Visitors to the Watershed Center know we have a variety of Best Management Practices (BMP’s) on site to demonstrate effective ways to deal with stormwater runoff. The recent heavy rains have demonstrated the value of these practices. Rooftops, streets, parking lots, and other impervious surfaces do not allow stormwater to soak into the ground. This fast moving water can cause flooding and erosion. Good stormwater management can slow down this rush of water and reduce water pollution. Stormwater carries all kinds of pollution, such as fertilizers and pesticides from yards, motor oil and other fluids from cars, bacteria from animal wastes, and dirt from construction sites. This polluted water does not go to a treatment plant but flows directly into our rivers, lakes, and streams.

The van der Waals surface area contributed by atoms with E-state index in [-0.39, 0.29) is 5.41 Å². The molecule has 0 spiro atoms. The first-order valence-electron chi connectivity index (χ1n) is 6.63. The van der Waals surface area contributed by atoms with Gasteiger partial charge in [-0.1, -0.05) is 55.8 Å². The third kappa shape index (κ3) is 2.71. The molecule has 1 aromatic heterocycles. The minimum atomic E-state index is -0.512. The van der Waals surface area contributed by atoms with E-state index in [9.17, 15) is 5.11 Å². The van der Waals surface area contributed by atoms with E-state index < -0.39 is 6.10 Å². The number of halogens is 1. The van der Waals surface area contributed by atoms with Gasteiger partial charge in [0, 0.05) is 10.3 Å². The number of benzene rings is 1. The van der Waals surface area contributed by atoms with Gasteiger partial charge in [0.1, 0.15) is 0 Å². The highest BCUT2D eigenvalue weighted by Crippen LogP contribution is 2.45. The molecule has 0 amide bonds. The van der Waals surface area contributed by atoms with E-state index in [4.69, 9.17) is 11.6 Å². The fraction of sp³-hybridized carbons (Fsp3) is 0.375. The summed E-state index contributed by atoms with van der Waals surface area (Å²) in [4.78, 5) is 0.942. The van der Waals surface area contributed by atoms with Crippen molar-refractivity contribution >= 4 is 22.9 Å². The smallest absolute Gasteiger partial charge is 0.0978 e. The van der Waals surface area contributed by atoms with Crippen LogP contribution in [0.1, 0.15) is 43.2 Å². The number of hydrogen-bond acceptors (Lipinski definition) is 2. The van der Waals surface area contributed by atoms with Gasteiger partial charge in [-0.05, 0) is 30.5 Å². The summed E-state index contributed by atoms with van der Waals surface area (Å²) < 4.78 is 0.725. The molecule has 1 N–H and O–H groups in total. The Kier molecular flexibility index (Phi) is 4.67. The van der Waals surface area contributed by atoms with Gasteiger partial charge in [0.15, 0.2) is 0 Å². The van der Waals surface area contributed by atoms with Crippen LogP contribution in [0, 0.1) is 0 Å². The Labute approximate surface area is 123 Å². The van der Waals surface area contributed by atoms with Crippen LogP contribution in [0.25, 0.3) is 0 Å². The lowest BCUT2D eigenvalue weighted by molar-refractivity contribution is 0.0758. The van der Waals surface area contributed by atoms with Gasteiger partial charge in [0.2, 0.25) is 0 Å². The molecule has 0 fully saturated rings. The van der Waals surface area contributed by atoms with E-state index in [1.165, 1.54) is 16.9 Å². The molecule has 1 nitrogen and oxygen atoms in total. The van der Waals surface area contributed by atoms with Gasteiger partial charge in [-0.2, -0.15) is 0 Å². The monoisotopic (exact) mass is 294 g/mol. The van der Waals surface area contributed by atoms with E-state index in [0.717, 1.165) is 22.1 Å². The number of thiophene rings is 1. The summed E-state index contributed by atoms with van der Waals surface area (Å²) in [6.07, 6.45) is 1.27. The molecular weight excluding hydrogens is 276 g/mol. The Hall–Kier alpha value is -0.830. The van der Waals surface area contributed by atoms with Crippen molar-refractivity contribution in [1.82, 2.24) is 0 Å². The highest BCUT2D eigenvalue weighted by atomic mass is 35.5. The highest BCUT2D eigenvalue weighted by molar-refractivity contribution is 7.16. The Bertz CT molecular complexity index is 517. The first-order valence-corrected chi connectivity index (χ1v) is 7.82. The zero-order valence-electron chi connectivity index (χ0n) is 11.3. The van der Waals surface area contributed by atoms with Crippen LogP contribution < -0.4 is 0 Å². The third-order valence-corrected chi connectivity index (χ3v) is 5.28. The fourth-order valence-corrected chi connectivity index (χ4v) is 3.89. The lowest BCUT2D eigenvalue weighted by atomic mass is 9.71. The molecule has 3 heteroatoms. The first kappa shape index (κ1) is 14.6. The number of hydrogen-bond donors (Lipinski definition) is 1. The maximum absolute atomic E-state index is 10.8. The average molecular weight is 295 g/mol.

BMP’s reduce the amount of stormwater runoff. Rain barrels, rain gardens, detention basins, and living walls are just some of the BMP’s utilized by the Watershed Center. By slowing down the rush of stormwater, sediment and other pollution may be filtered out, reducing the amount reaching our waterways. You may learn more about BMP’s and what you can do to reduce stormwater runoff by visiting our site: watershedcommittee.org. If everyone does their part we could significantly reduce the harmful impact of heavy rains like we just experienced.
Jeff Birchler, Watershed Center Coordinator